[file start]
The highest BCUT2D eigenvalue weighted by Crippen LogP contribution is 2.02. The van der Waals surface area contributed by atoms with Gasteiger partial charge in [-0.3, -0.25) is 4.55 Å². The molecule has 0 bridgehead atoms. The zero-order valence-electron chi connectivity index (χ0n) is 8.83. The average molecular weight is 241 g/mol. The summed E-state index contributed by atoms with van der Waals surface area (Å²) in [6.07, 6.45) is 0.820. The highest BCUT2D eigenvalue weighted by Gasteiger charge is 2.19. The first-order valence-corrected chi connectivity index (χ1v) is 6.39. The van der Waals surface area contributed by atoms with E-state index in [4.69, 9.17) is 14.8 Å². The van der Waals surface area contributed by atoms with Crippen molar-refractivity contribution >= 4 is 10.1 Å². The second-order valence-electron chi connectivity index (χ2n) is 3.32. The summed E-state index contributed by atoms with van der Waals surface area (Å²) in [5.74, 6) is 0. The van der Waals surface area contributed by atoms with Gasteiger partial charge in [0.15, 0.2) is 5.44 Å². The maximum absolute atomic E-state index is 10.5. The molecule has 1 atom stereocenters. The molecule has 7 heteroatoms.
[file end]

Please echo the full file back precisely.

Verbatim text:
The highest BCUT2D eigenvalue weighted by Crippen LogP contribution is 2.02. The van der Waals surface area contributed by atoms with Gasteiger partial charge in [-0.3, -0.25) is 4.55 Å². The molecule has 0 bridgehead atoms. The zero-order valence-electron chi connectivity index (χ0n) is 8.83. The average molecular weight is 241 g/mol. The summed E-state index contributed by atoms with van der Waals surface area (Å²) in [6.07, 6.45) is 0.820. The highest BCUT2D eigenvalue weighted by Gasteiger charge is 2.19. The first-order valence-corrected chi connectivity index (χ1v) is 6.39. The van der Waals surface area contributed by atoms with E-state index in [4.69, 9.17) is 14.8 Å². The van der Waals surface area contributed by atoms with Crippen molar-refractivity contribution >= 4 is 10.1 Å². The second-order valence-electron chi connectivity index (χ2n) is 3.32. The summed E-state index contributed by atoms with van der Waals surface area (Å²) in [5.74, 6) is 0. The van der Waals surface area contributed by atoms with Gasteiger partial charge in [0.15, 0.2) is 5.44 Å². The maximum absolute atomic E-state index is 10.5. The molecule has 1 atom stereocenters. The molecule has 7 heteroatoms.